But how to encourage adoption of social technology among those not naturally inclined to use it? More importantly, how to ensure that adoption drives business value? Brian pointed to gamification as an answer. By designing a system whereby use of the technology rewards the user while aligning to business needs, everyone wins. There is evidence that such experimentation works. The 2012 IBM Tech Trends report found that those organizations ahead of the pack in applying advanced technology for strategic gain are nine times more likely than others to experiment with technology and encourage their employees to do so. They get people using new technology and building the skills they need even before formal projects are in place.
Building these skills – in social business, mobile computing, business analytics, and cloud computing – holds the key to renewed economic vitality. The Tech Trends report also uncovered a disturbing skills gap that threatens growth and is poised to get worse. In any of the four technology spaces mentioned above, only one in ten organizations has all the skills it needs to apply the technology for business advantage. Worse, among students and educators surveyed, a whopping 73% report a significant gap in their institution’s ability to meet market skill needs in those four spaces. Across the generations at work and the generation in school, more skill building needs to be done.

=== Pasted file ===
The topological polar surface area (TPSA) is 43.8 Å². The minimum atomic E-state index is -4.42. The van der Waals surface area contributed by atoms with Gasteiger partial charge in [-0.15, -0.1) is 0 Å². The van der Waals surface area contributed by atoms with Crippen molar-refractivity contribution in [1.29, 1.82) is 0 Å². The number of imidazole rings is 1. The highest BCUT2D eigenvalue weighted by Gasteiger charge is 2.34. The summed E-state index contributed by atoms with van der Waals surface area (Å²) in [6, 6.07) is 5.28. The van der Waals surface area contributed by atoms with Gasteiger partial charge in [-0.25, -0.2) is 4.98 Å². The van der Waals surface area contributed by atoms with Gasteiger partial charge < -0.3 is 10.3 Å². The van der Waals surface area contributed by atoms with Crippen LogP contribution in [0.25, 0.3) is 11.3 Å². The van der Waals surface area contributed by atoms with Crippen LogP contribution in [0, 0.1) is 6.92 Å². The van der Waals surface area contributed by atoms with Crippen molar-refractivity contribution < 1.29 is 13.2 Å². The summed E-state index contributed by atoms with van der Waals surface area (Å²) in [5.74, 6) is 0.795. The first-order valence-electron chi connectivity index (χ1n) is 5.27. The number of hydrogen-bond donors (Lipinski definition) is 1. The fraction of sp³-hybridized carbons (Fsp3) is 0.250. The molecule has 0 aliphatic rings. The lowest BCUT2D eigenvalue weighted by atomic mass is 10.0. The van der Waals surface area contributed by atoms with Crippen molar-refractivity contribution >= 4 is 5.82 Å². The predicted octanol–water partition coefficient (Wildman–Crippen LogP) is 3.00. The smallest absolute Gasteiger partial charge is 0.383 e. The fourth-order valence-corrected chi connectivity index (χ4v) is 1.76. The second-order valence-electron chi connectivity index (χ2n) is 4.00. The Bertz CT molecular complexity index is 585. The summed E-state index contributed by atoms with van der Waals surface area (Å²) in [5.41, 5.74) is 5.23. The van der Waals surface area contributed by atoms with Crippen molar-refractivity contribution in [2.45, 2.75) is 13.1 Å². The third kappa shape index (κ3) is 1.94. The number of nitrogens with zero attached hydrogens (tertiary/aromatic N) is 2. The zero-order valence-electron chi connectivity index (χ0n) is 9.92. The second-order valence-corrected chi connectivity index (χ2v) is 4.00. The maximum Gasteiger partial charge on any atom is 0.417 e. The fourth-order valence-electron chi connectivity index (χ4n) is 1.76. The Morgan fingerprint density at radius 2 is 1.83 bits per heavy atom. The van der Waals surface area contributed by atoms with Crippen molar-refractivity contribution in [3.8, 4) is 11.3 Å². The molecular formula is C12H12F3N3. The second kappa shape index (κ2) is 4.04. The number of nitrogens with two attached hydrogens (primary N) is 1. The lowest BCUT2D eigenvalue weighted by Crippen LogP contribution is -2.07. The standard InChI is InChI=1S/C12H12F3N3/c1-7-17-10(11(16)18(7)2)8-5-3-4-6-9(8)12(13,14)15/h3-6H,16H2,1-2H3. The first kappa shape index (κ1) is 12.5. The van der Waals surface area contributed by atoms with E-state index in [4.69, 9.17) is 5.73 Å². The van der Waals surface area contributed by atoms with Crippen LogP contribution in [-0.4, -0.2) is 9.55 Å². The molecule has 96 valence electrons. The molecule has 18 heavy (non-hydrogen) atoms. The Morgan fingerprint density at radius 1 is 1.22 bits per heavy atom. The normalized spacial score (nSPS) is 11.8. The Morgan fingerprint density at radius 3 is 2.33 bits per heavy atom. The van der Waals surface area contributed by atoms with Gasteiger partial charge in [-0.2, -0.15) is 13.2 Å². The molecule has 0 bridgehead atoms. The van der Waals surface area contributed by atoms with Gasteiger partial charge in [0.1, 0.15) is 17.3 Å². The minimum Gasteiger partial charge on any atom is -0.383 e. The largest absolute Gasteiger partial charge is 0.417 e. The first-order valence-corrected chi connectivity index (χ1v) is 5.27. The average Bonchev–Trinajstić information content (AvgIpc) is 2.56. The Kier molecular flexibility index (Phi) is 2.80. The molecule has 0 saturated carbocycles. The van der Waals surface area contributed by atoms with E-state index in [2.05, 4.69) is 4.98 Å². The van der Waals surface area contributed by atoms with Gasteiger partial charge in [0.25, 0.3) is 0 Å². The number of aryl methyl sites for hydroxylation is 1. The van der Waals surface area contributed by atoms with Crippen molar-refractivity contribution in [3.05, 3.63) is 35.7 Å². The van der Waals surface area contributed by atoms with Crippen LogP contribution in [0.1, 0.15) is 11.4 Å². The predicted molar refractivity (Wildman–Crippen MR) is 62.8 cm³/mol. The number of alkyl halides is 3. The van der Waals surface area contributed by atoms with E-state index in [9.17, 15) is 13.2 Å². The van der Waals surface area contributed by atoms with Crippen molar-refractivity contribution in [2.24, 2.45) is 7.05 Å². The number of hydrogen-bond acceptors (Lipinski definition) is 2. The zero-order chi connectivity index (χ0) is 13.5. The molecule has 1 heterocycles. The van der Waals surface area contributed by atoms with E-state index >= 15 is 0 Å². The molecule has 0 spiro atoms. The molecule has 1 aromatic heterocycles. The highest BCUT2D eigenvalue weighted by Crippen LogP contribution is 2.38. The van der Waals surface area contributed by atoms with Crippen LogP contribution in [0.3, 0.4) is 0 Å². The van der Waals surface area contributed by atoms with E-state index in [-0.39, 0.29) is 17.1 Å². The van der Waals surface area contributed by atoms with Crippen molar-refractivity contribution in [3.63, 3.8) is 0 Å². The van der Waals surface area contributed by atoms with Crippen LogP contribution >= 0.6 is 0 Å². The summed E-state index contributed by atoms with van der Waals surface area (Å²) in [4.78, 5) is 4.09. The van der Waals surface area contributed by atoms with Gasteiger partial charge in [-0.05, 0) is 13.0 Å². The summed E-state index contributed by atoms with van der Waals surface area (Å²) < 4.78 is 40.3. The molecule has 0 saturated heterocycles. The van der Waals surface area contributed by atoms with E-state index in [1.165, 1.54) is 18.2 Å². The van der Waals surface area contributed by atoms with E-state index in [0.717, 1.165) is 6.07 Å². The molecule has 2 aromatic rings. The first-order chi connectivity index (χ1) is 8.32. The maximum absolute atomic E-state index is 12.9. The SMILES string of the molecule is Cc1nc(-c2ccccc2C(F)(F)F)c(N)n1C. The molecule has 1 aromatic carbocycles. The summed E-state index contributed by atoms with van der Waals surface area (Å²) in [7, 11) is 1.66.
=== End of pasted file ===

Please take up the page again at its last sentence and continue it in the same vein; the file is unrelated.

That’s why the San Jose State event was so exciting. This is a school and a group of students who are taking action and helping solve the problem. They know the real secret of social business is that people learn through interaction and exposure to a diverse set of experiences. They are applying that principle to the way they study the subject, actively participating in the IBM Academic Initiative to allow students and faculty to engage with experienced industry leaders around real world issues. And all of us – across generations – benefit by learning from each other and taking our skills to another level to drive greater success in our organizations.
Engaging and interacting more actively, therefore, will accelerate skill transfer across generations. But there is a way we can magnify our ability to learn from one another. Graham Mackintosh, in his keynote during the event, explained it in detail: social analytics. Describing smartphones as “human telemetry,” he pointed to an incredible amount of data now mapping people’s actions, movements, status, even their feelings. By analyzing this data, we are learning about one another at a terrific pace, uncovering better ways to serve consumers, faster ways to respond to emergencies, more effective ways to treat patients. And we have only scratched the surface. As Graham appropriately concluded his presentation, “It will be the next generation of business leaders – you – who will take this somewhere really exciting.”
Dan Hauenstein is the
marketing and strategy leader for global IBM skill programs, including the IBM
Academic Initiative, developerWorks, and the IBM Champion program. Follow Dan on Twitter @danhauenstein.